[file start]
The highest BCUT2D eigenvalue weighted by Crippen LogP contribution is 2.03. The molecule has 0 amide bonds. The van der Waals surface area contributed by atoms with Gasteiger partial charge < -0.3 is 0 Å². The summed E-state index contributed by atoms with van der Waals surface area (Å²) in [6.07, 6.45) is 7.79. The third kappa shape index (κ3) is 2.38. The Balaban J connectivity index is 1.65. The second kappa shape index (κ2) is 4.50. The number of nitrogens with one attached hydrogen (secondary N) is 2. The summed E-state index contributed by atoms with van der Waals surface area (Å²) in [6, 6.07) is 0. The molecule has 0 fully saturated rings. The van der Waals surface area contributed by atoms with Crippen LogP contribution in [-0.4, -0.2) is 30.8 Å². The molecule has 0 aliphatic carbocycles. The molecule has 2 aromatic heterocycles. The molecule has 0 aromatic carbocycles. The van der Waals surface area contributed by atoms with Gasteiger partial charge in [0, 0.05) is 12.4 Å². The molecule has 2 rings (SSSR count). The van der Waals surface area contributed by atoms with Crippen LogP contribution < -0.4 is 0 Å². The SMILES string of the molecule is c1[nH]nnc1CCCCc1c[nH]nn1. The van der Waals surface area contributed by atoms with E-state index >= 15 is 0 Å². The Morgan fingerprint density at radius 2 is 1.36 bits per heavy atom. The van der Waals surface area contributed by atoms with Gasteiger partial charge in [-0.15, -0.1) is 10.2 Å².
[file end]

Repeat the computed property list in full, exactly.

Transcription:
The highest BCUT2D eigenvalue weighted by Crippen LogP contribution is 2.03. The molecule has 0 amide bonds. The van der Waals surface area contributed by atoms with Gasteiger partial charge < -0.3 is 0 Å². The summed E-state index contributed by atoms with van der Waals surface area (Å²) in [6.07, 6.45) is 7.79. The third kappa shape index (κ3) is 2.38. The Balaban J connectivity index is 1.65. The second kappa shape index (κ2) is 4.50. The number of nitrogens with one attached hydrogen (secondary N) is 2. The summed E-state index contributed by atoms with van der Waals surface area (Å²) in [6, 6.07) is 0. The molecule has 0 fully saturated rings. The van der Waals surface area contributed by atoms with Crippen LogP contribution in [-0.4, -0.2) is 30.8 Å². The molecule has 0 aliphatic carbocycles. The molecule has 2 aromatic heterocycles. The molecule has 0 aromatic carbocycles. The van der Waals surface area contributed by atoms with Gasteiger partial charge in [0, 0.05) is 12.4 Å². The molecule has 2 rings (SSSR count). The van der Waals surface area contributed by atoms with Crippen LogP contribution < -0.4 is 0 Å². The SMILES string of the molecule is c1[nH]nnc1CCCCc1c[nH]nn1. The van der Waals surface area contributed by atoms with E-state index >= 15 is 0 Å². The Morgan fingerprint density at radius 2 is 1.36 bits per heavy atom. The van der Waals surface area contributed by atoms with Gasteiger partial charge in [-0.15, -0.1) is 10.2 Å².